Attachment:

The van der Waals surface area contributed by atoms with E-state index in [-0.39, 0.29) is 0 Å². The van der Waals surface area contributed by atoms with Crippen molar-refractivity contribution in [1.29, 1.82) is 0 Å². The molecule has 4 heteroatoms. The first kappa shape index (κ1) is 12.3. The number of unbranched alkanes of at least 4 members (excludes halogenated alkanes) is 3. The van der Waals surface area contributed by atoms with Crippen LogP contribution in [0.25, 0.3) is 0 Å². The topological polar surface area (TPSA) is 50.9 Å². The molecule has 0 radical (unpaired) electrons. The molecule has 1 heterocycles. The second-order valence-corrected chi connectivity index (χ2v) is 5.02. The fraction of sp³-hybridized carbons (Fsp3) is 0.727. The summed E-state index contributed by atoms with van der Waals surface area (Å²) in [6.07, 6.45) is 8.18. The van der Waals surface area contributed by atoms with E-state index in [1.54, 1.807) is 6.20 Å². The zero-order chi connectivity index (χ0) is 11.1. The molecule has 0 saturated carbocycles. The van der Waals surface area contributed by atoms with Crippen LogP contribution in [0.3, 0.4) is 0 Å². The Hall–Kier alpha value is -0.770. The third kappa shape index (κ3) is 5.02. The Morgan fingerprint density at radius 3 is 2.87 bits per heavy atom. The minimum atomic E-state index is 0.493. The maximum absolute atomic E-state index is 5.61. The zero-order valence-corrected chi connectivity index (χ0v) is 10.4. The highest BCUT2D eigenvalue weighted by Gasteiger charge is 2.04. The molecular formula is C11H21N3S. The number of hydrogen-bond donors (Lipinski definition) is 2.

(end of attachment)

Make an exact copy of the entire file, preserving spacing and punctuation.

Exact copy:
The van der Waals surface area contributed by atoms with E-state index in [-0.39, 0.29) is 0 Å². The van der Waals surface area contributed by atoms with Crippen molar-refractivity contribution in [1.29, 1.82) is 0 Å². The molecule has 4 heteroatoms. The first kappa shape index (κ1) is 12.3. The number of unbranched alkanes of at least 4 members (excludes halogenated alkanes) is 3. The van der Waals surface area contributed by atoms with Crippen LogP contribution in [0.25, 0.3) is 0 Å². The topological polar surface area (TPSA) is 50.9 Å². The molecule has 0 radical (unpaired) electrons. The molecule has 1 heterocycles. The second-order valence-corrected chi connectivity index (χ2v) is 5.02. The fraction of sp³-hybridized carbons (Fsp3) is 0.727. The summed E-state index contributed by atoms with van der Waals surface area (Å²) in [6.07, 6.45) is 8.18. The van der Waals surface area contributed by atoms with E-state index in [1.54, 1.807) is 6.20 Å². The zero-order chi connectivity index (χ0) is 11.1. The molecule has 0 saturated carbocycles. The van der Waals surface area contributed by atoms with Crippen LogP contribution in [0.3, 0.4) is 0 Å². The Hall–Kier alpha value is -0.770. The third kappa shape index (κ3) is 5.02. The Morgan fingerprint density at radius 3 is 2.87 bits per heavy atom. The minimum atomic E-state index is 0.493. The maximum absolute atomic E-state index is 5.61. The zero-order valence-corrected chi connectivity index (χ0v) is 10.4. The highest BCUT2D eigenvalue weighted by Gasteiger charge is 2.04. The molecular formula is C11H21N3S. The number of hydrogen-bond donors (Lipinski definition) is 2.